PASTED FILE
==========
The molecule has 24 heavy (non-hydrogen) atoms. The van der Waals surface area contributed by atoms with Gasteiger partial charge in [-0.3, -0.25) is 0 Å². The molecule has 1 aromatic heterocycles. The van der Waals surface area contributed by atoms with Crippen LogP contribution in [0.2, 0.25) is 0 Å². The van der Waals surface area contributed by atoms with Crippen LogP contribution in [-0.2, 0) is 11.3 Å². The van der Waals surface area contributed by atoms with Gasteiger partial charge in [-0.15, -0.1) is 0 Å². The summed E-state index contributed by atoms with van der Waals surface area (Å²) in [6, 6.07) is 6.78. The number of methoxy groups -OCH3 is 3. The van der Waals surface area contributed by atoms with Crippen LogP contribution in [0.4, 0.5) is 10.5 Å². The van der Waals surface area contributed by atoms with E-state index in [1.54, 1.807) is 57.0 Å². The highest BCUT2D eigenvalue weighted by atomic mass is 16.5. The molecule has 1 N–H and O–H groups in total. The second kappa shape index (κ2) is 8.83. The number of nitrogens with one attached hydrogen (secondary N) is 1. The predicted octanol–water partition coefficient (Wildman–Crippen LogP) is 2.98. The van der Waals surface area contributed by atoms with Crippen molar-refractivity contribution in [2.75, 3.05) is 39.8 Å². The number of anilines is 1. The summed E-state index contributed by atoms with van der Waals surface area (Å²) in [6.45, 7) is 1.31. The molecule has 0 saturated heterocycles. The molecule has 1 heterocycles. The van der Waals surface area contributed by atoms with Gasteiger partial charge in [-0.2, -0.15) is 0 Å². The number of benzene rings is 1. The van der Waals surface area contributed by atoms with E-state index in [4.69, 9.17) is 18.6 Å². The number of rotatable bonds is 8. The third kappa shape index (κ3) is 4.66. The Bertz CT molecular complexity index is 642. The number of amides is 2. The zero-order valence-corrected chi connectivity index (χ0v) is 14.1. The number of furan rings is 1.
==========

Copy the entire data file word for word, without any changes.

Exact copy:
The molecule has 24 heavy (non-hydrogen) atoms. The van der Waals surface area contributed by atoms with Gasteiger partial charge in [-0.3, -0.25) is 0 Å². The molecule has 1 aromatic heterocycles. The van der Waals surface area contributed by atoms with Crippen LogP contribution in [0.2, 0.25) is 0 Å². The van der Waals surface area contributed by atoms with Crippen LogP contribution in [-0.2, 0) is 11.3 Å². The van der Waals surface area contributed by atoms with Gasteiger partial charge in [-0.15, -0.1) is 0 Å². The summed E-state index contributed by atoms with van der Waals surface area (Å²) in [6, 6.07) is 6.78. The number of methoxy groups -OCH3 is 3. The van der Waals surface area contributed by atoms with Crippen LogP contribution in [0.4, 0.5) is 10.5 Å². The van der Waals surface area contributed by atoms with E-state index in [1.54, 1.807) is 57.0 Å². The highest BCUT2D eigenvalue weighted by atomic mass is 16.5. The molecule has 1 N–H and O–H groups in total. The second kappa shape index (κ2) is 8.83. The number of nitrogens with one attached hydrogen (secondary N) is 1. The predicted octanol–water partition coefficient (Wildman–Crippen LogP) is 2.98. The van der Waals surface area contributed by atoms with Crippen molar-refractivity contribution in [2.75, 3.05) is 39.8 Å². The number of anilines is 1. The summed E-state index contributed by atoms with van der Waals surface area (Å²) in [6.45, 7) is 1.31. The molecule has 0 saturated heterocycles. The molecule has 1 heterocycles. The van der Waals surface area contributed by atoms with Gasteiger partial charge in [-0.2, -0.15) is 0 Å². The number of benzene rings is 1. The van der Waals surface area contributed by atoms with E-state index in [4.69, 9.17) is 18.6 Å². The number of rotatable bonds is 8. The third kappa shape index (κ3) is 4.66. The Bertz CT molecular complexity index is 642. The number of amides is 2. The zero-order valence-corrected chi connectivity index (χ0v) is 14.1. The number of furan rings is 1.